A landlocked version of the Oslo Opera House? Visitors to this museum will no doubt want to return; for they probably missed something the first time around.


Second Place

Kengo Kuma / Kengo Kuma & Associates

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Here the similarity to Frank Gehry can hardly be avoided, apart from the material nature of the wrapping enclosing the structure. As icon, this entry represents a truly strong urban statement. Organized around a “green cell” system consisting of diverse materials and aggregated in different functions to match the programmatic requirements. The double skin is to play a principal role in the sustainability process providing an interesting “in-between space.” Here again, the notion of erasing the bounderies between private and public space is strong, the idea being to “provide the citizens with an informal experience of contemporary art.”
There can be no doubt that the idonic nature of this design would merit a first-class attraction. Similar to Calatrava’s Milwaukee Art Museum, the very nature of such a structure would, in itself, be a world-class attraction. Forget the art.

Although sustainability is high on the list of priorities here; lurking in the background will always be the question of budget viability. This may have been one of the reasons this rather daring proposal was on the outside, looking in.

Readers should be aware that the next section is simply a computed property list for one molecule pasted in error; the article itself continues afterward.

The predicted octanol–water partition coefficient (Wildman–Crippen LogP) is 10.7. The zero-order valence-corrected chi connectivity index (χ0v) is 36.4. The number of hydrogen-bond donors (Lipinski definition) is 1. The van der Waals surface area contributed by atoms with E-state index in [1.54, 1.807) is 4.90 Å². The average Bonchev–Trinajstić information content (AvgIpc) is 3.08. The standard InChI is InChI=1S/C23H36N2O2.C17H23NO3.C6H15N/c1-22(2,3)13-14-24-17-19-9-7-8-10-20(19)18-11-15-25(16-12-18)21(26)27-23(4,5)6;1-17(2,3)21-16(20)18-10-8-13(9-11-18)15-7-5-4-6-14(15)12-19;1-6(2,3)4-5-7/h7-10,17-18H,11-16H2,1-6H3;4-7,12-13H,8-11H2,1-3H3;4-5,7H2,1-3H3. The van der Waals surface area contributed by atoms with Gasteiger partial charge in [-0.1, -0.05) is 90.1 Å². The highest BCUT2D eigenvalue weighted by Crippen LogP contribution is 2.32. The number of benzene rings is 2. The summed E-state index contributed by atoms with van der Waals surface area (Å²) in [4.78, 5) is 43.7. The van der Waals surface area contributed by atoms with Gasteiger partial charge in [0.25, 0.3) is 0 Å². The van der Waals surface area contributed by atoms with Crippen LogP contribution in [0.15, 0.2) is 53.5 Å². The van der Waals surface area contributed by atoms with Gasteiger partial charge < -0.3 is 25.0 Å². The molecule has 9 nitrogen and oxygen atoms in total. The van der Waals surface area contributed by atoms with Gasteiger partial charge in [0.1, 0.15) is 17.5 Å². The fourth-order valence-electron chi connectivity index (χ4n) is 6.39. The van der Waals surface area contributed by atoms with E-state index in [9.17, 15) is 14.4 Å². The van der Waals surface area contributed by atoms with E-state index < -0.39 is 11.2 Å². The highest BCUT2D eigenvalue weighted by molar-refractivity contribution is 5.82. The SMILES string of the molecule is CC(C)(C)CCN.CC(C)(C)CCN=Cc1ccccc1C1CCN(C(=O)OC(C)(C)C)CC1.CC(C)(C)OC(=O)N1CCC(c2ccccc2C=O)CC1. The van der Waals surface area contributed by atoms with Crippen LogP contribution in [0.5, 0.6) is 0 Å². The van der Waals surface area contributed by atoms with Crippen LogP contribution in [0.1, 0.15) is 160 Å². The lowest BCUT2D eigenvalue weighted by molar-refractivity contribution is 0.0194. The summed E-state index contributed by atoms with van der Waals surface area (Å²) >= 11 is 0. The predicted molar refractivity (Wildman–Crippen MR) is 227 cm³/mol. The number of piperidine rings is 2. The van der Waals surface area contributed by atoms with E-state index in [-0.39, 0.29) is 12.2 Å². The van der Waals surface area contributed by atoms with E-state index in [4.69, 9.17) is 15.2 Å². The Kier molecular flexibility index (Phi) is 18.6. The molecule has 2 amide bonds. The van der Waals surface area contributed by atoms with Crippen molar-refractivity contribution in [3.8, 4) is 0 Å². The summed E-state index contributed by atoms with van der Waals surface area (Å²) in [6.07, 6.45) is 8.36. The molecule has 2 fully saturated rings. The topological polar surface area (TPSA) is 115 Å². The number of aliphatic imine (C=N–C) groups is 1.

Third Place

Federico Soriano Pelaez

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The Federico Soriano Pelaez entry is  based in part on the idea that bits and pieces of past museum plans can be adapted to a new museum plan. Fitting some of these isolated parts into a cohesive whole may be a fascinating exercise, but it does beg the question: Who can possibly see these plans once other than the construction project manager. Since most of the museum is buried underground, one might imagine that this is something Peter Eisenman might cook up, whereby the organizational idea is hidden from the view of the average pedestrian.

Another problem is the non-iconic nature of the proposal. Considering that the initial impression of the visitor upon arrival (forget the signage) might be that of a campus—or even some modern version of a cemetery, what a surprise to find that everything is located in one continuous underground structure.

There can be no doubt that this building would have attained a high LEED rating by virtue of being primarily below grade, leading to a very low energy consumption. But one can only wonder how a proposal like this, no matter how well researched, made it to the final round.

Honorable Mention 1

Sung Goo Yang with Oscar Kang

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Honorable Mention 2

Jafar Bazzaz

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Honorable Mention 3

James Law Cybertecture International Holding

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Honorable Mention 4

Ian Yan-Wen Shao with JR-Gang  Chi, Ar-Ch Studio

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Honorable Mention 5

Ysutaka Oonari, Masamichi Kawakami, 101 Design